This book has a lot to unpack. While reading, I noted several quotes that I thought might be useful for writing the review. Looking at them now, I made note of them because each was an amazing little bundle of sentences. Some of the bundles were laugh out loud funny. Some of the bundles were eviscerating. Some were just things most of us think, don’t say out loud, but wish some one would. Eleanor Oliphant is all of these things. She is amusing without trying to be. She is refreshingly honest but painfully awkward. She is aware of her surroundings and the people in it in a way that is sometimes staggeringly insightful and often hopelessly out of touch. She is all of these things but she is definitely NOT completely fine.
Eleanor works at an office job, lives alone and spends her weekends doling out and drinking measured quantities of alcohol to get her through the weekend. Lather, rinse, repeat. When she wins tickets to see a band, she invites a co-worker to see the show with her and this tiny deviation from her routine sends her on a path of self discovery, friendship and possibly love. That is such an over simplification of the story here, but to delve any deeper gives away too much. This is a book whose layers need to be discovered.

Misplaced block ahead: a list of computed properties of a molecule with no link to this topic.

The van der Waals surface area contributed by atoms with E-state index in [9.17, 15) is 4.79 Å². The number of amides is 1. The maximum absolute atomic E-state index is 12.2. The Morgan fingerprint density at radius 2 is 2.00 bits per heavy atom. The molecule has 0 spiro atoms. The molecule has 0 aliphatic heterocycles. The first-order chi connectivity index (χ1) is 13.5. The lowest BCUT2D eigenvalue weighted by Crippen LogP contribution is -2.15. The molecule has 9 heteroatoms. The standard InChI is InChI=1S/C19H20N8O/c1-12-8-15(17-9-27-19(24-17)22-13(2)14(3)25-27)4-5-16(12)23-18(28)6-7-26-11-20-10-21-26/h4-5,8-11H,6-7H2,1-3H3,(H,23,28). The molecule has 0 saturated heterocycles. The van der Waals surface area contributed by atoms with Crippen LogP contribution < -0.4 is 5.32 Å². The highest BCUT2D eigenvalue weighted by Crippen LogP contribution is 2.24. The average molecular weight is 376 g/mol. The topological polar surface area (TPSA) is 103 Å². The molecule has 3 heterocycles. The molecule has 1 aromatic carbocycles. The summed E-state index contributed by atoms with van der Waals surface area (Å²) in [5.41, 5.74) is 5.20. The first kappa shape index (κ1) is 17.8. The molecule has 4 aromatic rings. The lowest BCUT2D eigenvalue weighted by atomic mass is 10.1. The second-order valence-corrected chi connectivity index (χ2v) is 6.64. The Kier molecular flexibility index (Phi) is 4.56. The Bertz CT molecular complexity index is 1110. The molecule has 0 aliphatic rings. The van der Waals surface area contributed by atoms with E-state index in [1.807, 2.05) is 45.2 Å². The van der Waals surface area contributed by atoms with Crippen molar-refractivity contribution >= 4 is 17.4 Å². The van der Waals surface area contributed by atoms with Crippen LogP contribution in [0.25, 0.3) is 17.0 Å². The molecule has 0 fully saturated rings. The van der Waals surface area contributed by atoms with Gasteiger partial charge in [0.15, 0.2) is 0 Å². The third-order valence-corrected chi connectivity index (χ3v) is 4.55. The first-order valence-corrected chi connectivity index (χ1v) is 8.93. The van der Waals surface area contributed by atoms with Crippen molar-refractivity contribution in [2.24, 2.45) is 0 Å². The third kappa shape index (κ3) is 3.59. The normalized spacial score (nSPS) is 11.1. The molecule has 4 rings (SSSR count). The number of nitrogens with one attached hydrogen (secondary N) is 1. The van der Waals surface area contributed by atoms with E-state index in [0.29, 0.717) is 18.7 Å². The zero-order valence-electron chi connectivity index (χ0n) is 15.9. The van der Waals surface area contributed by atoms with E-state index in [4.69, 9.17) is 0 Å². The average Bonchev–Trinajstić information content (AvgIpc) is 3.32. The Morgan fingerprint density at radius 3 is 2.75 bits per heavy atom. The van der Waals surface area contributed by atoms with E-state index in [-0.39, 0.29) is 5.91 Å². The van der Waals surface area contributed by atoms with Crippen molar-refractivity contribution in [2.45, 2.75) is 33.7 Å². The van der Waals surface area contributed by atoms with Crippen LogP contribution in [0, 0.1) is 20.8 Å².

Told in the first person, the novel connects you with Eleanor in a way that is often uncomfortable. She observes the world around her in a detached and scientific way. Eleanor reminded me of a Diane Fosse or Jane Goodall, furiously taking notes but to understand her OWN species. Studying humanness and yearning to connect with it.
“But no one has ever shown me the right way to live a life, and although I tried my best over the years, I simply didn’t know how to make things better. I could not solve the puzzle of me.”
It’s a tough little book that somehow manages to be heart wrenching in an honest and pragmatic way. It’s hopeful without being cloying. Definitely something that I will be thinking about for a while.